Peru Table of Contents
Figure 8 Gross Domestic Product (GDP) by Sector, 1990
Source: Based on data from Banco Central de Reserva del Perú, Memoria 1990, Lima, 1991.
Through the nineteenth century and into the mid-twentieth century, the great majority of the Peruvian population depended on agriculture and lived in the countryside. By 1876 Lima was the only Peruvian city with over 100,000 people--only 4 percent of the population (see table 3, Appendix). Much of the impetus for economic growth came from primary exports (see Glossary). In common with the rest of Latin America up to the 1930s, Peru maintained an open economic system with little government intervention and few restrictions on either imports or foreign investment. Such investment became highly important in the twentieth century, especially in the extraction of raw materials for export.
For many Latin American countries, the impact of falling export prices and curtailed external credit in the Great Depression of the 1930s led to fundamental changes in economic policies. Many governments began to raise protection against imports in order to stimulate domestic industry and to take more active roles in shaping economic change. But Peru held back from this common move and kept on with a relatively open economy. That put it behind many other countries in post-World War II industrialization and led to increasing pressures for change. Significant protection started in the 1960s, accompanied by both new restrictions on foreign investment and a more active role of government in the economy.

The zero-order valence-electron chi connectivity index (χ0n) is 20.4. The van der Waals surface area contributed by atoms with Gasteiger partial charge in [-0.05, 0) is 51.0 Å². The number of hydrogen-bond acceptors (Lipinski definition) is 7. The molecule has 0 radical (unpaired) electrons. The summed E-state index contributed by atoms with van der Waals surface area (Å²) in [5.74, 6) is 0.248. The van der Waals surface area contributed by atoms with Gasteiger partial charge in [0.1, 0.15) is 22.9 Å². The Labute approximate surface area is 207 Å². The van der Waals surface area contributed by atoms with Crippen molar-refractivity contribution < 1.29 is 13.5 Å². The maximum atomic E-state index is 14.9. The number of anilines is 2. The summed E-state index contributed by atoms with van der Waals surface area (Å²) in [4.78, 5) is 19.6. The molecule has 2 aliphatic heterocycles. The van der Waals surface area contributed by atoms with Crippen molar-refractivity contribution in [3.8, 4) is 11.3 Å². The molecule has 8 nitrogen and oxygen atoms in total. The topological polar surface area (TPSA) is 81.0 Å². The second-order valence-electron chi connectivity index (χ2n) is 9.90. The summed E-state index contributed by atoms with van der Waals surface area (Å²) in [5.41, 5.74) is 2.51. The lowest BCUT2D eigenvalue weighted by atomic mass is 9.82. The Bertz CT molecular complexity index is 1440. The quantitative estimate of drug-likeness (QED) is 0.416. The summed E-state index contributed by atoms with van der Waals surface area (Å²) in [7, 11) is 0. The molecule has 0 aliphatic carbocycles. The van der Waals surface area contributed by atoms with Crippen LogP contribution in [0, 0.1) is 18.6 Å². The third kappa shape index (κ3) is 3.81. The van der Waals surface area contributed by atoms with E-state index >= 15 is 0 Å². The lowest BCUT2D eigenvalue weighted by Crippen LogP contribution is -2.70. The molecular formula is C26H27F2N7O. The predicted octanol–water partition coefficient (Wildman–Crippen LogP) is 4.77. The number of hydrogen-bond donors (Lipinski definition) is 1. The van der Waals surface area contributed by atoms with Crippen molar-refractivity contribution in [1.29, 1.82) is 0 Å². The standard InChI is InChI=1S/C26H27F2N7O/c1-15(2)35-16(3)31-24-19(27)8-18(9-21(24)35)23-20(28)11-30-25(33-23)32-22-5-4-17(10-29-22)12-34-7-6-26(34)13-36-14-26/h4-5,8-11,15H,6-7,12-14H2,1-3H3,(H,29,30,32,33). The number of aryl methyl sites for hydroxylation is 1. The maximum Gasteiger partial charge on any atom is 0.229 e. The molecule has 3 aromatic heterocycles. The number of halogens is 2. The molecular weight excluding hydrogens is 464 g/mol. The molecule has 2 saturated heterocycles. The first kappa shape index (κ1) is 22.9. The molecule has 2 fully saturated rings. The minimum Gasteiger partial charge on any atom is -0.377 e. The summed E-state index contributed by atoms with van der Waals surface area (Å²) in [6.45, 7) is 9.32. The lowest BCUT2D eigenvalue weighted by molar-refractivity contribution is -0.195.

One of the country's basic problems has been that the growth of population in the twentieth century outran the capability to use labor productively. The ratio of arable land to population-- much lower than the average for Latin America--continued decreasing through the 1970s. Employment in the modern manufacturing sector did not grow fast enough to keep up with the growth of the labor force, let alone provide enough opportunities for people moving out of rural poverty to seek urban employment. The manufacturing sector's employment as a share of the labor force fell from 13 percent in 1950 to 10 percent in 1990.
Data as of September 1992